More tumult hit Portland Thorns FC after Rhian Wilkinson announced Friday that she will resign as head coach.
Wilkinson explained in a statement that her decision came after she and Thorns defender Emily Menges "formed a friendship that turned into more complex emotions" and Thorns players asked Wilkinson to resign following a joint NWSL and NWSL Players Association investigation.
"During my time as the Thorns coach, a player and I formed a friendship that turned into more complex emotions. In mid-October the player shared her feelings to me, and I reciprocated. While this was a human moment, it went no further than this expression of feelings for one another. In an effort to follow NWSL and NWSLPA processes to protect player safety, and to be as transparent as possible, the player and I immediately stopped spending time outside of training together, and soon after stopped all communication outside of work. In less than a week, I reported myself to human resources to make sure I had not crossed any ethical lines."
Wilkerson and Menges knew each other when they were both players for Portland in 2015. Wilkerson then spent time as an assistant at the University of Tennessee, with the Canadian women's national team and with the English women's national team before being hired as the Thorns' head coach in 2021.
Wilkerson led Portland to a 2022 championship with a 10-3-9 record in her first year.
When other players on the Thorns found out about the investigation and its findings, they reportedly sent a letter to NWSL commissioner Jessica Berman and NWSL chief legal officer Bill Ordower stating that they felt "unsettled and unsafe" about a coach possibly having a relationship with a player after speaking with Thorns interim CEO Heather Davis.
According to the Athletic, the letter read:
"As you know, there are several potential power imbalances that are created when a coach fraternizes with a player, not only due to the impact of the relationship on the player’s professional status, but also because of the potential age difference between coach and player, as well as the coach’s status as an authority figure. And, we also know that these power imbalances exist regardless of gender or sexual orientation.
“We believe that employees of the club are already being threatened with potential retaliation since we have come forward with our concerns."
Although the investigation found no evidence of wrongdoing, Wilkerson told The Athletic that she felt she lost the trust of the locker room, despite her original intentions to stay on as head coach.
“Once you’ve lost the locker room, which I have, there’s no return," Wilkerson said. "So that’s why I recognized my time in Portland couldn’t be salvaged a long time ago, because there were players who just wouldn’t communicate with me. And that part I can live with. When the locker room — whatever reason — is gone, it’s gone.”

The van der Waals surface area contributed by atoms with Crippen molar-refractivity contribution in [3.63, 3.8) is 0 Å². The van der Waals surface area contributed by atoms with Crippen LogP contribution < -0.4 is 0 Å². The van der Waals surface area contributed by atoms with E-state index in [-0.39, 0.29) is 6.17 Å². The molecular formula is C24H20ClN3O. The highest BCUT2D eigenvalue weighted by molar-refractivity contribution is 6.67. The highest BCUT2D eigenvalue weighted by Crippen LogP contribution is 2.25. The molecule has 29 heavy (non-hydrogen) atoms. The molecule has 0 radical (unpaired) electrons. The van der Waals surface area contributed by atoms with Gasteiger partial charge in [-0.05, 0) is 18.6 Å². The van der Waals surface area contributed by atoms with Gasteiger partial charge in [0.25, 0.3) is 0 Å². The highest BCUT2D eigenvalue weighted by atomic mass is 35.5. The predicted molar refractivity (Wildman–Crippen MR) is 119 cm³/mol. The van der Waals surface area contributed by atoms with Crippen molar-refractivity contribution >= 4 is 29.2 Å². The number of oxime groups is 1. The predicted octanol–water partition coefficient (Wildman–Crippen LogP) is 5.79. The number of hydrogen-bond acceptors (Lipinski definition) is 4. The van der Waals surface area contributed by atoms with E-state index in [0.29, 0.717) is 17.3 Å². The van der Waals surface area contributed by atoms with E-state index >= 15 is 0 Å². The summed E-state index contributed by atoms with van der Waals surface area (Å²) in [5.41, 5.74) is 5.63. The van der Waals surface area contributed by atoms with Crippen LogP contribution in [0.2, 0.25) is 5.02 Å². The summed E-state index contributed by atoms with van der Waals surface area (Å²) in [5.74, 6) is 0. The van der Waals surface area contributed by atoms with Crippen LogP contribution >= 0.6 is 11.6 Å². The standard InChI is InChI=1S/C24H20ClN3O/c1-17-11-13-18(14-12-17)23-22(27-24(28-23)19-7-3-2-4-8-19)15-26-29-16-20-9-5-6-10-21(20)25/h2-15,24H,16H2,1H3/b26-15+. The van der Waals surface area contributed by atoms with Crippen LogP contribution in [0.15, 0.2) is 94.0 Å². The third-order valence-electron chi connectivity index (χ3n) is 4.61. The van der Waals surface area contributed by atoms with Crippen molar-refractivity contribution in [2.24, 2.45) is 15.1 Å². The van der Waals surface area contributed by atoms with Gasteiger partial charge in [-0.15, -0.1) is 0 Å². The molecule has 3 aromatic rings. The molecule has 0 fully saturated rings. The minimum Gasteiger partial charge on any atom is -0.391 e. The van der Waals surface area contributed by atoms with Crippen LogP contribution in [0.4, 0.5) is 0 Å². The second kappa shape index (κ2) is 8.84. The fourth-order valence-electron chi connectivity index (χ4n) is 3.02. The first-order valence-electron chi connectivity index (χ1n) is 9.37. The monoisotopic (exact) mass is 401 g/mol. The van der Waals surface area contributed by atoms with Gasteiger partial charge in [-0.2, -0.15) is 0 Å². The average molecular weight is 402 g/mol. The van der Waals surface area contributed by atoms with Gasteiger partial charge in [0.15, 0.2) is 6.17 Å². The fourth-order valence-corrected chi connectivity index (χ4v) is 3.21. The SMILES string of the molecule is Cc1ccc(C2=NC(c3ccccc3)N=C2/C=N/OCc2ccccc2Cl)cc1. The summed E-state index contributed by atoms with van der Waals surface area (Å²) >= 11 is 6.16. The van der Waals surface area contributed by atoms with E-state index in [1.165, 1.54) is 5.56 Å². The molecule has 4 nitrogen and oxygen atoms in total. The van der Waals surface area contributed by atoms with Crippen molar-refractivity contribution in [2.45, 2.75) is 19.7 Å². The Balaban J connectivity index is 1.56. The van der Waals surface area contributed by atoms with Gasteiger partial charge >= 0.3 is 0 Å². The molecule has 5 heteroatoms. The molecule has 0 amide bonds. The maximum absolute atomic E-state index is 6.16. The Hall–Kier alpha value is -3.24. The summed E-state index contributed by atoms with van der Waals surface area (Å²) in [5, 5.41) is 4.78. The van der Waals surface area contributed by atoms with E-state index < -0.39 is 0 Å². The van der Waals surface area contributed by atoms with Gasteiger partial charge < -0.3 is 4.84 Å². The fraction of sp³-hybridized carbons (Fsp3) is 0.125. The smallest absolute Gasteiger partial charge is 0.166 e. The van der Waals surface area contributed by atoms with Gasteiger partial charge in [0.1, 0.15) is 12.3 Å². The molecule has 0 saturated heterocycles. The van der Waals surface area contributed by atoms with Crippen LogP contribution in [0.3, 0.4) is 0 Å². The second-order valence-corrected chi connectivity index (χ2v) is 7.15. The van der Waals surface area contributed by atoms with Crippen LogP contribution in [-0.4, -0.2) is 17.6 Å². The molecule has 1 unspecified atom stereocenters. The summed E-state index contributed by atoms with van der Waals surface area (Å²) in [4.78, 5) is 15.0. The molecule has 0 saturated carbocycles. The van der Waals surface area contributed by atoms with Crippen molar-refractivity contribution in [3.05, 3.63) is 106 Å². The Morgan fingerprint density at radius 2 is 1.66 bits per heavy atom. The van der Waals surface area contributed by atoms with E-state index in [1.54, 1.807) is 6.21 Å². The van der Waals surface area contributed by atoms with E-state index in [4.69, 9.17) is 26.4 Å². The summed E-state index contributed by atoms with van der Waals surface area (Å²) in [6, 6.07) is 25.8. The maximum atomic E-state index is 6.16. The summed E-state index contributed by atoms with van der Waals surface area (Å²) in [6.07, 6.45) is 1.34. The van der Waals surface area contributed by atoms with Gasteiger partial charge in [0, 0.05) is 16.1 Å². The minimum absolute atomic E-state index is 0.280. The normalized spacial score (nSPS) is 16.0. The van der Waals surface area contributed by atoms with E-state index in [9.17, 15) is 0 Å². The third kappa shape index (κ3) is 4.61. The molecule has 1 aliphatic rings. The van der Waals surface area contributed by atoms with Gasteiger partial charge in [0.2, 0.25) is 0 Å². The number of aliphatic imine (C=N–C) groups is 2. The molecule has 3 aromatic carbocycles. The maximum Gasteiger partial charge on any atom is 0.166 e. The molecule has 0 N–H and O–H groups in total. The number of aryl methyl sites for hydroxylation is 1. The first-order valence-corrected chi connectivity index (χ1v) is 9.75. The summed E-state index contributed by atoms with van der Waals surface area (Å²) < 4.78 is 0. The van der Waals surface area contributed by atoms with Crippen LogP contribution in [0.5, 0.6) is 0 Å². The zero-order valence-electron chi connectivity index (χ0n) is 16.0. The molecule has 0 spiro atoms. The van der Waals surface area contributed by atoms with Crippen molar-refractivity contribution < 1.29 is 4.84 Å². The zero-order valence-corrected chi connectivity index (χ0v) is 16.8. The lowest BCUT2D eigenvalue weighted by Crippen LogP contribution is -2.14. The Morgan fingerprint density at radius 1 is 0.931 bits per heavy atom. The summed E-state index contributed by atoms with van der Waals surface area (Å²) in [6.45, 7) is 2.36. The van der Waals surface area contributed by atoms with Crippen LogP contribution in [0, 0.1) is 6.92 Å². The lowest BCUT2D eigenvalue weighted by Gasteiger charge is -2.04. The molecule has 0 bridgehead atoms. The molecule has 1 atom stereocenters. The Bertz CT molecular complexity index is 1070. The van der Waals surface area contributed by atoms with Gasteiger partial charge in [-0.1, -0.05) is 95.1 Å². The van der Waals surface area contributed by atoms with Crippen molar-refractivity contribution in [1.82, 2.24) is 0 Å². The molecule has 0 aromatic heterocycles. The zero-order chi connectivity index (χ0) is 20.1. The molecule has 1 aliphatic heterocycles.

Menges, who sits on the board of the NWSLPA, spoke to The Athletic about this investigation and the more pervasive issue of misconduct that has rattled the team and NWSL recently.
“It’s been a painful time,” Menges said. “The players have been through so much in two years, and I do feel like this is a huge consequence of the trauma that has been happening and the reaction. These players have had to clean up the league and they feel responsible for it, and I do get that part.”
Menges is talking about the Yates investigation from October, which found that Thorns owner Merritt Paulson and other club executives did nothing to prevent former Thorns head coach Paul Riley from allegedly sexually assaulting several players. Paulson announced Thursday that he plans to sell the Thorns in the wake of that investigation and its findings.
While Wilkerson and Menges' situation is very different, the results were the same. Menges believes the process with her case, though, could be different to conclude with a different resolution.
“Not only does the process have to be known to coaches and players when something bad is going on, but there has to be a process that is spread and taught to people for when something okay or accidental is going on, or if it is found out that no policies were breached, like in this case, then there is not this massive repercussion," Menges said. "Instead there’s this pathway to kind of resolve the situation without anybody’s reputation [being hurt], without any big disruption. Like in a normal workplace. Happens all the time.”